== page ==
As Ned Sharpless takes over as acting commissioner of the U.S. Food and Drug Administration (FDA), he is not planning any disruptions or course corrections to the federal regulatory agency.

In remarks to staff on Tuesday, Sharpless, who had been heading up the National Cancer Institute, said he plans to “maintain FDA’s current course of action in every area and proceed full-speed ahead,” according to a statement issued by the FDA.

“So let me reassure you, I am not planning any radical changes from what the FDA has been trying to accomplish,” Sharpless said in his remarks. However, he did add that there will likely be “course adjustments” as new facts appear, but said he walked into an organization “on a good trajectory.”

Sharpless took over the reins of the FDA from Scott Gottlieb, who resigned from the post after two years on the job in order to spend more time with his young family.

Sharpless said the FDA will continue on a mission to increase drug competition and “reign in prescription drug costs” through the generic drug and biosimilar programs that have been established at the agency. Additionally, Sharpless said the FDA under his guidance will continue to do what it can to help streamline the development of new treatments while “ensuring that we maintain FDA’s gold standard of safety and efficacy.”

As acting commissioner, Sharpless, who is well known for his deep understanding of oncology and big data. Said he has a commitment to science-based decision-making and will prioritize the FDA’s efforts to benefit the public health. As an example, Sharpless said he has seen how some charlatans will sell “false hope” to cancer patients and those suffering from other deadly diseases. He said it is important that the FDA continues to stand up for the consumer and expose fraudulent products. Prior to Sharpless taking over at the FDA, the agency issued a number of statements and warnings about the use of unauthorized stem cell products in various treatments.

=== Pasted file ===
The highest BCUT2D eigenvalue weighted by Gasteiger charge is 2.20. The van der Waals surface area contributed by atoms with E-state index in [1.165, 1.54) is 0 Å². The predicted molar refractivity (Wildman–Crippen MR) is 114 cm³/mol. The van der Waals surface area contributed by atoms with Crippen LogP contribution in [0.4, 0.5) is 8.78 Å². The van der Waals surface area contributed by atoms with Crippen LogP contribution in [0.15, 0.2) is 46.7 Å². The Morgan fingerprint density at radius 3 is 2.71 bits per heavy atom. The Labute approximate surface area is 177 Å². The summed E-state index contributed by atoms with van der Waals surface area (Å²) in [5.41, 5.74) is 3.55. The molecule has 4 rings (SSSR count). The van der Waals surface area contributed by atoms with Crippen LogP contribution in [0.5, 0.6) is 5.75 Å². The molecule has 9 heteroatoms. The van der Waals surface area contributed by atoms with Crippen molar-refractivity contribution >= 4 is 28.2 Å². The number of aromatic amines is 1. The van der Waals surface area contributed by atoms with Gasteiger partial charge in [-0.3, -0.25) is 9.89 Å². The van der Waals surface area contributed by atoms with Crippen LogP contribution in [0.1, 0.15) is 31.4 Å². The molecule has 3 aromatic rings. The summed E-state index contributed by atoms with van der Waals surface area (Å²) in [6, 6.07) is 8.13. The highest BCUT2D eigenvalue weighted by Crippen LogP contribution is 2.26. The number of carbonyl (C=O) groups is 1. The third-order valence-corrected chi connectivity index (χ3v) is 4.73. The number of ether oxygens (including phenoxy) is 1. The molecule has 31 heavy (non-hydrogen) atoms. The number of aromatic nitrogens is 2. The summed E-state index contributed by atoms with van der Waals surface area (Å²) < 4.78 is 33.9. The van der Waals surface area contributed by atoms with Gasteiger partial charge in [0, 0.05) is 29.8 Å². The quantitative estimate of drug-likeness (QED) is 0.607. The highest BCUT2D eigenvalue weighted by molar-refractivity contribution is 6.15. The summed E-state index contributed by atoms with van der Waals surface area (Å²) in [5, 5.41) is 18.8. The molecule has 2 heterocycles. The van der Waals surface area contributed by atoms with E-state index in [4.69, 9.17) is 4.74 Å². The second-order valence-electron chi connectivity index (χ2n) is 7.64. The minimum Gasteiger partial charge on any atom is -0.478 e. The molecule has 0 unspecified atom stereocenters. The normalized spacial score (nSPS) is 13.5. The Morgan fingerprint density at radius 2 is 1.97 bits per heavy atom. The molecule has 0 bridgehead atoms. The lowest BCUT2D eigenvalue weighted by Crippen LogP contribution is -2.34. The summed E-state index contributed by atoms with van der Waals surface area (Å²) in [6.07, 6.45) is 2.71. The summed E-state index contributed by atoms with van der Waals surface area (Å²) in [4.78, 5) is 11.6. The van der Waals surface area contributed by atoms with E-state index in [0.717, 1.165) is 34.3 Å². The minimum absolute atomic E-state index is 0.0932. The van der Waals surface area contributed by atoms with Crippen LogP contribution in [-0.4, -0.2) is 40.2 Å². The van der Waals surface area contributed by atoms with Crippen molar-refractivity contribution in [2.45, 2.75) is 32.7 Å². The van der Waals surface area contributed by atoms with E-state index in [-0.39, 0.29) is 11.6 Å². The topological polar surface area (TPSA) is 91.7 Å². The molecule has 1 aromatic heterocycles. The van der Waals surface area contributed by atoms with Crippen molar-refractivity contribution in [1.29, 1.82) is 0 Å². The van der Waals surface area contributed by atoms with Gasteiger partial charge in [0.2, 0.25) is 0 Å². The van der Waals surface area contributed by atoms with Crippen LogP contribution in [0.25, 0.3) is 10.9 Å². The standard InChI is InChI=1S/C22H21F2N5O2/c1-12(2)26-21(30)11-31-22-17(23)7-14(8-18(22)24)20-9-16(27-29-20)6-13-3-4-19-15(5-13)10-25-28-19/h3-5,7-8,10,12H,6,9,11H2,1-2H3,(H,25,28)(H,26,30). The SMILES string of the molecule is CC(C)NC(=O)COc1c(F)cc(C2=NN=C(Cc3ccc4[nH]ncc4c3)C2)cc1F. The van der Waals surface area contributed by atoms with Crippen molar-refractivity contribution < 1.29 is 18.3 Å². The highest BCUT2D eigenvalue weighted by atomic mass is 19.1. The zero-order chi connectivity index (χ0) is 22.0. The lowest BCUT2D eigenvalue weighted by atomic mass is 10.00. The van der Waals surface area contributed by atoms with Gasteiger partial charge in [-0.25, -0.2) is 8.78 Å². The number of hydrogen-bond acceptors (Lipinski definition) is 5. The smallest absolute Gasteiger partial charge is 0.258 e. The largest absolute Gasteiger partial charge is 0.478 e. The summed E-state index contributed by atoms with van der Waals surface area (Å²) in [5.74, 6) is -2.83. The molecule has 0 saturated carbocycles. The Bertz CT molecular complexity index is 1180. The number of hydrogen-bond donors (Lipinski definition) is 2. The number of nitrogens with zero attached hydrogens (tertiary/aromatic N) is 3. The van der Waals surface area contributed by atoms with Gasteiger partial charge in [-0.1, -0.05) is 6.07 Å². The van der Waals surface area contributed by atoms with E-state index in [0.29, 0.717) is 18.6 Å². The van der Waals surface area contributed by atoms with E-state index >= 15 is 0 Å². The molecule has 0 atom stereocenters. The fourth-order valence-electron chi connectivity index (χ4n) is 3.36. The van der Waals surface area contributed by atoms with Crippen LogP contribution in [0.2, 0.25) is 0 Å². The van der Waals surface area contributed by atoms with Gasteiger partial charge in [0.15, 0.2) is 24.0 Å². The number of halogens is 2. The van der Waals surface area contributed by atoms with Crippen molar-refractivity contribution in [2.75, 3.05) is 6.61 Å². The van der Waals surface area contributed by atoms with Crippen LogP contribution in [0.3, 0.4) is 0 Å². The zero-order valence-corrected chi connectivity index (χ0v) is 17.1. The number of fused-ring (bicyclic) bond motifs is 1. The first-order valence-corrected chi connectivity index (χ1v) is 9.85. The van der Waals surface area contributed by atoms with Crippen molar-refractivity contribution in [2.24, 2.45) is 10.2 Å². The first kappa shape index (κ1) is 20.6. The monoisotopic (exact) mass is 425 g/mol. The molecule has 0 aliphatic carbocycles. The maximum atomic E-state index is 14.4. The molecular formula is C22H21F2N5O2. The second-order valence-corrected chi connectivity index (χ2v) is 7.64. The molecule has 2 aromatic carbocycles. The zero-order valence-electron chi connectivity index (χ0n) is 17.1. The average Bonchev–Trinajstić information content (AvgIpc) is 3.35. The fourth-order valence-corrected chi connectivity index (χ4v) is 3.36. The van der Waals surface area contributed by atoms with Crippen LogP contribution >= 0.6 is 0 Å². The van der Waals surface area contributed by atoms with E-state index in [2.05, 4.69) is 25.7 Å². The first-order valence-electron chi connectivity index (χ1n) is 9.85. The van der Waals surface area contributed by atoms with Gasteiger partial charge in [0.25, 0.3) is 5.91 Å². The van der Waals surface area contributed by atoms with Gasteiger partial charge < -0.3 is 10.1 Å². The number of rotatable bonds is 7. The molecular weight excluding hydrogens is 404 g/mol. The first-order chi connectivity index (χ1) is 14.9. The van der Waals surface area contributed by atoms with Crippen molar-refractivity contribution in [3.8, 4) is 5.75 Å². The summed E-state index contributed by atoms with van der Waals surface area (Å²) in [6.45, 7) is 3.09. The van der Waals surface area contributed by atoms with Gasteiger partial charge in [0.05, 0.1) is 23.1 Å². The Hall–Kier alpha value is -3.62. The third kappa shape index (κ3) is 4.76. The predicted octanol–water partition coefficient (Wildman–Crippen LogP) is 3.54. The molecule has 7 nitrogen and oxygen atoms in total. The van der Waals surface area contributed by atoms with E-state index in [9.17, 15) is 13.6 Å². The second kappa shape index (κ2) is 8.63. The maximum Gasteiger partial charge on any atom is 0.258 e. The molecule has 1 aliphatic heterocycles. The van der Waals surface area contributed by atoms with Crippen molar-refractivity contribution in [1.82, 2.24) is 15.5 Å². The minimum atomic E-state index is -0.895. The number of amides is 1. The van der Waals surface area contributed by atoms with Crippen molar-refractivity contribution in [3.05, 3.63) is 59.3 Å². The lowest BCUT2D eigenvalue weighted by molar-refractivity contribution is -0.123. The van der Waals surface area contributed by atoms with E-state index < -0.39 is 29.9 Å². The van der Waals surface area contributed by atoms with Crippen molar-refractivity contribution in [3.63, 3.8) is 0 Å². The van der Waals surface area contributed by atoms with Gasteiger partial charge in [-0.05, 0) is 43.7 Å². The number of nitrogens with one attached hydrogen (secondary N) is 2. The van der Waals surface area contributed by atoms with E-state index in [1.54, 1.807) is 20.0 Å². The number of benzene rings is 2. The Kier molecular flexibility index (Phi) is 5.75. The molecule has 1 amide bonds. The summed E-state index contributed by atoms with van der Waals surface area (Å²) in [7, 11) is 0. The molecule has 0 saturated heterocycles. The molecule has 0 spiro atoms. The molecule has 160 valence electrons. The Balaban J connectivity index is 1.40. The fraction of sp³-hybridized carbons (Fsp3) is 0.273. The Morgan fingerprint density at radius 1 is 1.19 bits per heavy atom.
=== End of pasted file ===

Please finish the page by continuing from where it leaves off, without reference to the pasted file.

Sharpless also noted that, while he is fascinated with the groundbreaking work being conducted in biologics, he said it will be important for the FDA to remain vigilant. He said the FDA will not tolerate “dangerous stem cell clinics claiming to treat age-related conditions with highly dubious and unproven cellular products.”

The FDA has also used its authority in recent months to crack down on clinics offering these types of claims. In February, the FDA raised the alarm about clinics using plasma infusions from young donors as a way to help older people maintain a young and healthy look.

One area where Sharpless said he plans to take a lead at the agency is in hiring. He said that in order for the FDA to “remain great and reach its full potential,” then the agency will have to continue to build a “diverse and talented workforce.”

“We need to do this to ensure that we keep up with the scientific and technological changes that have such an impact on the work we do. We will have to do more to recruit and retain the best people and fill the many vacancies, and I have some ideas on this,” Sharpless said.

Promoting the importance of vaccination is also high on Sharpless’ to-do list as acting commissioner. He said he is committed to supporting communications about the efficacy of vaccines to prevent infectious diseases like influenza, HPV, and measles, and to facilitate their broad use.



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